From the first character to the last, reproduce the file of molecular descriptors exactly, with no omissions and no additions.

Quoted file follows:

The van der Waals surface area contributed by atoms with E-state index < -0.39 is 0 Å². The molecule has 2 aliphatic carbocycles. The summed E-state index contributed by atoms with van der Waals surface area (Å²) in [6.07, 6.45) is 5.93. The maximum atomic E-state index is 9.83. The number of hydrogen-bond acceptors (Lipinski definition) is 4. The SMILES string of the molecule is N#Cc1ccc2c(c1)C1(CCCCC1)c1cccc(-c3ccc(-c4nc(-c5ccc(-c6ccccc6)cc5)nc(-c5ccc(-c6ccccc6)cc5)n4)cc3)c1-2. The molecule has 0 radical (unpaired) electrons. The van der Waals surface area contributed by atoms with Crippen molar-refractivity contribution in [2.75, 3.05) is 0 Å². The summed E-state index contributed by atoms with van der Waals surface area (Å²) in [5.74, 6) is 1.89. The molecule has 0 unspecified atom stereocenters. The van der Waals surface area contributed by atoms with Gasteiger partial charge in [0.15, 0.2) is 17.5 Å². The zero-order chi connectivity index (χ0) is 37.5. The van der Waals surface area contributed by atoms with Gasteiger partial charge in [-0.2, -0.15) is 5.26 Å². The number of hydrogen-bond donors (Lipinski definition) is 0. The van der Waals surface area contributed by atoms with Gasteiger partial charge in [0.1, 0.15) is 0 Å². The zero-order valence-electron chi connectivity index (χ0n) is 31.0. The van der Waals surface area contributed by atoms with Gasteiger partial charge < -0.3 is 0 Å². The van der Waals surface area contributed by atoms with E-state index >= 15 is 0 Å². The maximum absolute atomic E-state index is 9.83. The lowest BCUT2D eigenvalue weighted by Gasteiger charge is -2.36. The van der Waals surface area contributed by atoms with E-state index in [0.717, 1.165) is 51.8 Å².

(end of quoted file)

The van der Waals surface area contributed by atoms with E-state index < -0.39 is 0 Å². The molecule has 2 aliphatic carbocycles. The summed E-state index contributed by atoms with van der Waals surface area (Å²) in [6.07, 6.45) is 5.93. The maximum atomic E-state index is 9.83. The number of hydrogen-bond acceptors (Lipinski definition) is 4. The SMILES string of the molecule is N#Cc1ccc2c(c1)C1(CCCCC1)c1cccc(-c3ccc(-c4nc(-c5ccc(-c6ccccc6)cc5)nc(-c5ccc(-c6ccccc6)cc5)n4)cc3)c1-2. The molecule has 0 radical (unpaired) electrons. The van der Waals surface area contributed by atoms with Crippen molar-refractivity contribution in [2.75, 3.05) is 0 Å². The summed E-state index contributed by atoms with van der Waals surface area (Å²) in [5.74, 6) is 1.89. The molecule has 0 unspecified atom stereocenters. The van der Waals surface area contributed by atoms with Gasteiger partial charge in [0.15, 0.2) is 17.5 Å². The zero-order chi connectivity index (χ0) is 37.5. The van der Waals surface area contributed by atoms with Gasteiger partial charge in [-0.2, -0.15) is 5.26 Å². The number of hydrogen-bond donors (Lipinski definition) is 0. The van der Waals surface area contributed by atoms with Gasteiger partial charge in [0.1, 0.15) is 0 Å². The zero-order valence-electron chi connectivity index (χ0n) is 31.0. The van der Waals surface area contributed by atoms with Gasteiger partial charge < -0.3 is 0 Å². The van der Waals surface area contributed by atoms with E-state index >= 15 is 0 Å². The maximum absolute atomic E-state index is 9.83. The lowest BCUT2D eigenvalue weighted by Gasteiger charge is -2.36. The van der Waals surface area contributed by atoms with E-state index in [0.717, 1.165) is 51.8 Å².